Researchers working at the USask Bioprocessing Pilot Plant. (Photo: University of Saskatchewan)

USask researchers team up with companies to make hand sanitizer

University of Saskatchewan (USask) researchers and three local companies are helping to address a provincial shortage of hand sanitizer using a bioprocessing facility on the USask campus to temporarily produce sanitizer and key ingredients, while the business group gears up for larger-scale production.

By USask Research Profile and Impact

The USask Bioprocessing Pilot Plant was producing hand sanitizer—up to 400 bottles a day—until a week ago when local firm Bioriginal Food & Science Corp., secured a license to set up its own manufacturing facility to produce the hand sanitizer in larger quantities. As the business group lead, Bioriginal is selling the sanitizer to the Saskatchewan Health Authority at a discounted price to help protect health-care workers from COVID-19. 

“It’s not the role of the university to be a long-term manufacturer, but we’re happy to help out in this emergency,” said Angela Bedard-Haughn, associate dean of research at the College of Agriculture and Bioresources. “Without our help, the companies wouldn’t have been able to manufacture this product until May or June.”  

Researchers working at the USask Bioprocessing Pilot Plant. (Photo: University of Saskatchewan)

Over the past couple of weeks, USask researcher Martin Reaney has been working with the three companies—including a USask spin-off led by Reaney himself—to formulate sanitizing products, verify quality, and produce hand sanitizer at the bioprocessing facility using a standard, government-approved formula, followed by two additional new preparations. USask has also played a pivotal role in the production process design, application for licenses, and implementation of testing protocols.  

All of this has been developed and transferred to industry in just a few short weeks, bearing in mind that product quality is of the utmost importance and cutting corners is not acceptable when it comes to health products,” said Reaney, a Saskatchewan Ministry of Agriculture Strategic Research Program Chair. 

“There’s no other place where this could happen in Saskatchewan. We can do this at USask because of our expertise, our specially equipped bioprocessing facility, and the analytic capabilities of the university’s Saskatchewan Structural Sciences Centre.”  

Reaney, chief executive officer of USask spin-off Prairie Tide Diversified, said his lab and Prairie Tide have been working with the Saskatchewan Structural Sciences Centre on the verification analysis.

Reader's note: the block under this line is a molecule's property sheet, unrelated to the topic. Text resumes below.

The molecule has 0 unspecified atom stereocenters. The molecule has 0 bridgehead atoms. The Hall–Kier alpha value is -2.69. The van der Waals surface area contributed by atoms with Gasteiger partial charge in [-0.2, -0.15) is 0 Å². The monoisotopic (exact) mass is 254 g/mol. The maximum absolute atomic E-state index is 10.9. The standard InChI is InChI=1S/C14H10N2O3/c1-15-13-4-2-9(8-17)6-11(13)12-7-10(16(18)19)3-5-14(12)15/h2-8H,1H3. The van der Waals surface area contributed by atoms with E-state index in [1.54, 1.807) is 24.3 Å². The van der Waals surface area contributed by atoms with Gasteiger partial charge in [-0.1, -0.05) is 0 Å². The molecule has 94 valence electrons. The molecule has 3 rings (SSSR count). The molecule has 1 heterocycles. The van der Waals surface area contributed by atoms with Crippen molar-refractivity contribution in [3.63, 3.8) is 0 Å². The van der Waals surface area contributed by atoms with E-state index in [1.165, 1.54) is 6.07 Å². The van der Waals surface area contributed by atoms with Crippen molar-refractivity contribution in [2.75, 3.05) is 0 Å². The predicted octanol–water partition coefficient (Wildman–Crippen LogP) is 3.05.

Bioriginal, which rapidly invested in specialized packaging equipment, fronted the costs of the product ingredients and quality verification analytics. The firm has obtained federal Natural Products Numbers (NPN) so that three sanitizer products—a sanitizing gel for hands, a surface sanitizer that replaces rubbing alcohol for medical uses, and a workplace sanitizer for equipment—can be sold as licensed products deemed safe, effective and of high quality. The products are sold under the name BioTide.   

 A key ingredient—ethanol—is being produced by Lanigan firm Pound-Maker Agventures Ltd., which runs an integrated feedlot and fuel ethanol facilityThe USask Bioprocessing Pilot Plant is equipped to deal with flammable materials so is ideally suited to work with ethanol, Reaney noted.  

“The launch of this sanitizer business in Saskatchewan has created a couple of jobs for USask grads as analytical technicians and about 15 bottling jobs,” said Reaney. “Due to low fuel prices and reduced demand, ethanol plants are struggling to maintain production and in some cases have closed. This venture provides the Lanigan ethanol plant with the ability to operate at capacity, providing local employment and a value-added market for grain.” 

The collaboration came about after the SHA put out a recent call for help with supplying protective supplies for health workers dealing with COVID-19 cases.  

“Over the past two weeks, we have moved heaven and earth to make this product happen in a way that meets all regulations in Canada and the U.S. Food and Drug Administration. Health Canada and other federal agencies have been very helpful in expediting this,” Reaney said. 

Unique to Western Canada, the USask Bioprocessing Pilot Plant has industrial-grade scientific equipment designed to isolate and extract compounds from various plants and crops for commercial applications in areas such as biofuels, crop developmentand natural health products. Co-operative research and development with industry partners is a mandate of the facility. 

Reaney’s team and collaborators from across campus plan to apply for federal, provincial and industrial funding to undertake related research projects. 

“We plan to do further research because we have some unique Saskatchewan-based natural products with which to make better gelled hand sanitizers,” he said.